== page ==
Vibrant hues, rhinestones and glitter are not what come to mind when thinking about a horse show or rider.
But that was the theme of the Ponies of America Club Southwest Regional Horse Show, a Western theme with all the sparkle and glitter possible.
The horse show competition was held at the Fairplex on Saturday and Sunday.
The competition featured female riders from the ages of 8 and under, 9-12, 13-18 and 19 and older and followed the Western attire wearing white or black hats, dark jeans and very unique colorful shirts.
The spectators enjoyed the unique styles and the beauty of the ponies.
“ The competition is like a pageant on horses,” Cindy Turner, a resident of Colton, said.
he riders also matched their outfits to the color of their ponies. The girls and women in the competition rode specific breeds of ponies called the Pony of America.
POAs are distinct in their appearance. They usually have blanket pattern, spots and mottled skin.
The groups competed in events which are different divisions in the competition and test the power of the rider and pony. They were judged on the clothing requirements, horse compliance, ability to stay in circle, lead and many other areas. Each rider is competing for points that they earn in their events which determines who wins because of the total of points at the end of competition.
Many of the riders travel from afar to be in the competition. Emily Shaw, 16, drove from Arizona to compete in the horse show.
Her makeup was done and she was dressed in a shimmering black and red blouse with rhinestones on the collar with black pants and she matched her pony because of the similarity in her blouse pattern and the pattern on the pony’s skin.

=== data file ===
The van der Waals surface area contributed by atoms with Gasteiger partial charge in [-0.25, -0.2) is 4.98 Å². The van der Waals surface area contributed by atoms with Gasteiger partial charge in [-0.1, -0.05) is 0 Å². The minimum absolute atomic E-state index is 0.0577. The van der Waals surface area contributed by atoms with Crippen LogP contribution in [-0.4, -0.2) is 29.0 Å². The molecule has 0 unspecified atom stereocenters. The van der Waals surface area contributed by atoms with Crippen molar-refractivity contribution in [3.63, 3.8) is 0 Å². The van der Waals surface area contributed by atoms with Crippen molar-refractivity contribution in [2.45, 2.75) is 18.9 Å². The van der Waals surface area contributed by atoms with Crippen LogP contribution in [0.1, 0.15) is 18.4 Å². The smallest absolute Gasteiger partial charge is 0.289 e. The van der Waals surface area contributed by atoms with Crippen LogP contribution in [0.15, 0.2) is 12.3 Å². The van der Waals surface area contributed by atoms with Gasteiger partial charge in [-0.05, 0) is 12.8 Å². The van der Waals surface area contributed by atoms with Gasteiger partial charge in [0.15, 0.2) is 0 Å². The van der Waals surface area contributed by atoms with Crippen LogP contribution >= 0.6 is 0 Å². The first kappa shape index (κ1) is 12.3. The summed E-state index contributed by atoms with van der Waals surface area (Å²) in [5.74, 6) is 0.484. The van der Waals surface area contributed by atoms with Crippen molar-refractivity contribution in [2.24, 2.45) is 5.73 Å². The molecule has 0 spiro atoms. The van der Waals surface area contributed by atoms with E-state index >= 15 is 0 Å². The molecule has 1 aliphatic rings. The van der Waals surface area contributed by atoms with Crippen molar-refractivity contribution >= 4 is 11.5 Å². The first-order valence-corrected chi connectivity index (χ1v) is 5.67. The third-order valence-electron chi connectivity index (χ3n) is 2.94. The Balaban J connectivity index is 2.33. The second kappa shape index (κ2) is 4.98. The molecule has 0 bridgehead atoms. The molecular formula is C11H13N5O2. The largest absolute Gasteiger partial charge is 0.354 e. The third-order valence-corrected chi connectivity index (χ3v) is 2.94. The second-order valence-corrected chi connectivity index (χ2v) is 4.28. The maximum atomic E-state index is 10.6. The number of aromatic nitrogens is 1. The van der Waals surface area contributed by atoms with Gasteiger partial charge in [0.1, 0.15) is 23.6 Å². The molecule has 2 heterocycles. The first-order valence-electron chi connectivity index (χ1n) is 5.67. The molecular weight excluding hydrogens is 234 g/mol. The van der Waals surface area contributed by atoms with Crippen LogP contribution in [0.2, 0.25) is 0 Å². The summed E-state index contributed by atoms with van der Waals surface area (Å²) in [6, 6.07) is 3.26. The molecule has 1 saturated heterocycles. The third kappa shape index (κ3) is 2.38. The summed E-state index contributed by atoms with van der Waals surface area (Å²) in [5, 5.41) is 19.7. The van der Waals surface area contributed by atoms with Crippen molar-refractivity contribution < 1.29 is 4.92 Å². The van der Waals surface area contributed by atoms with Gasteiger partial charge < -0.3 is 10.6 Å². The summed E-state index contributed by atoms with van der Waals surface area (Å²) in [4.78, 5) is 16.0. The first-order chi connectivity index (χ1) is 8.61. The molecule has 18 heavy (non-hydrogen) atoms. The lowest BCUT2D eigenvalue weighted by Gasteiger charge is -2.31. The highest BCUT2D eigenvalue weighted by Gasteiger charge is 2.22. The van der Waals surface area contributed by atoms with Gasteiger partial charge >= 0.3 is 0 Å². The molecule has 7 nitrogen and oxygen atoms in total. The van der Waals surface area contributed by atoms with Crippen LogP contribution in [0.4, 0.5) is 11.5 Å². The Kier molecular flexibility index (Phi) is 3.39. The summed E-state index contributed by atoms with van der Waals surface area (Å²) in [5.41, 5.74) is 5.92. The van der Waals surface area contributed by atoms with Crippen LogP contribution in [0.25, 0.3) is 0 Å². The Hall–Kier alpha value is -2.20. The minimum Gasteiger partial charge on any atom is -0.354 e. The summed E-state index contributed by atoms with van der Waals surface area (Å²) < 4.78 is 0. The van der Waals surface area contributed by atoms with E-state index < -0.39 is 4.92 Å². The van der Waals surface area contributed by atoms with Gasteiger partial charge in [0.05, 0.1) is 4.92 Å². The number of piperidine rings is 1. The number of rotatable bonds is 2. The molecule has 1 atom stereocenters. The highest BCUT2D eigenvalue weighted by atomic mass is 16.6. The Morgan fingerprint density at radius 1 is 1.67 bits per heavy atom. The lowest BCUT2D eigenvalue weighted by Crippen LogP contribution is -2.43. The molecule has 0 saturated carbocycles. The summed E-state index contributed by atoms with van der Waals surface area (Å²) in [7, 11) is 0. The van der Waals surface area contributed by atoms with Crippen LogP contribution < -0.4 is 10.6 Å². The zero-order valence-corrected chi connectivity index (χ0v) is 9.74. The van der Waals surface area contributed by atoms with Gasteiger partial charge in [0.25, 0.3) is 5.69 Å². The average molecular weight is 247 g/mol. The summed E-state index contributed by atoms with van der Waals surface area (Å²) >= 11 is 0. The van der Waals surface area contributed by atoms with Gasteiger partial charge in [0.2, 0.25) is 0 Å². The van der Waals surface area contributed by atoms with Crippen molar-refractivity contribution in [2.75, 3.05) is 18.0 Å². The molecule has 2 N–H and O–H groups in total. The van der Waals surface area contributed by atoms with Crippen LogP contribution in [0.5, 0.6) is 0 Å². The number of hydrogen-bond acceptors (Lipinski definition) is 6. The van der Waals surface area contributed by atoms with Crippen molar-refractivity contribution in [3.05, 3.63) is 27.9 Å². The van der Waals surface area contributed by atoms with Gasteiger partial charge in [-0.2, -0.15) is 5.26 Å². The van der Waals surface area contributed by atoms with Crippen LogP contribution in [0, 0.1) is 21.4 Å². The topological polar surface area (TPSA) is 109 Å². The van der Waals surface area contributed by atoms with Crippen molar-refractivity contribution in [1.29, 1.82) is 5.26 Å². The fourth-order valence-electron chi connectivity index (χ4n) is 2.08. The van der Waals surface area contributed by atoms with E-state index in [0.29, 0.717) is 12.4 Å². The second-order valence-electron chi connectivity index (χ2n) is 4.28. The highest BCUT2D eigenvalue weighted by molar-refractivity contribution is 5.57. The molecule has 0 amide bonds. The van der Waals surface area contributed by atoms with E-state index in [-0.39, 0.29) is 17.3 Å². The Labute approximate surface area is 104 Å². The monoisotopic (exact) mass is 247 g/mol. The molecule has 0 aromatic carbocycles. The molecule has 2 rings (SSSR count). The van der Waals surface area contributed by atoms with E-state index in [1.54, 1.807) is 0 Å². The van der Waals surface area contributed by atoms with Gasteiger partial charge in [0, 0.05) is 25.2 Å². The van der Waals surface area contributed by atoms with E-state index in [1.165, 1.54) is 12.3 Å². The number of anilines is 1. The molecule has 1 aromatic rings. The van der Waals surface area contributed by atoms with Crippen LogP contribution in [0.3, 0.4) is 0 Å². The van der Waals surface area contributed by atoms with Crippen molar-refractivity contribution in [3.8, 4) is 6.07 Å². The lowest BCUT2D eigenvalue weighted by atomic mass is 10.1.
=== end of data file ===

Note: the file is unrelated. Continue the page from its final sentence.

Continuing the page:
This competition is different from other competitions because everyone is friendly and not everyone is competitive, Shaw said.
Sierra Taylor, 13, came prepared to win and has been riding for six years. Taylor participated in every class in her age group both days of the contest.
“I feel free when I ride, I love it,” Taylor said.
Another strong contender is Ali Fuller and this is her third regional competition.
She loves to compete and has been competing with POAC for about four years.
Fuller offered advice for people interested in competing.
“Only compete if your heart is in the right place,” Fuller said.
Fuller also worked with trainer Samantha Lynch and sometimes rode three times each week to be prepared.
Lynch has been a professional trainer for three years and lives in Arizona.
She sets goals for all her riders and she does not expect them to win, but expects them to do their best.
All the participants in the POAC exhibited their best skills with the ponies and most of all had fun and enjoyed riding.
Tiffany Spears can be reached at firstname.lastname@example.org.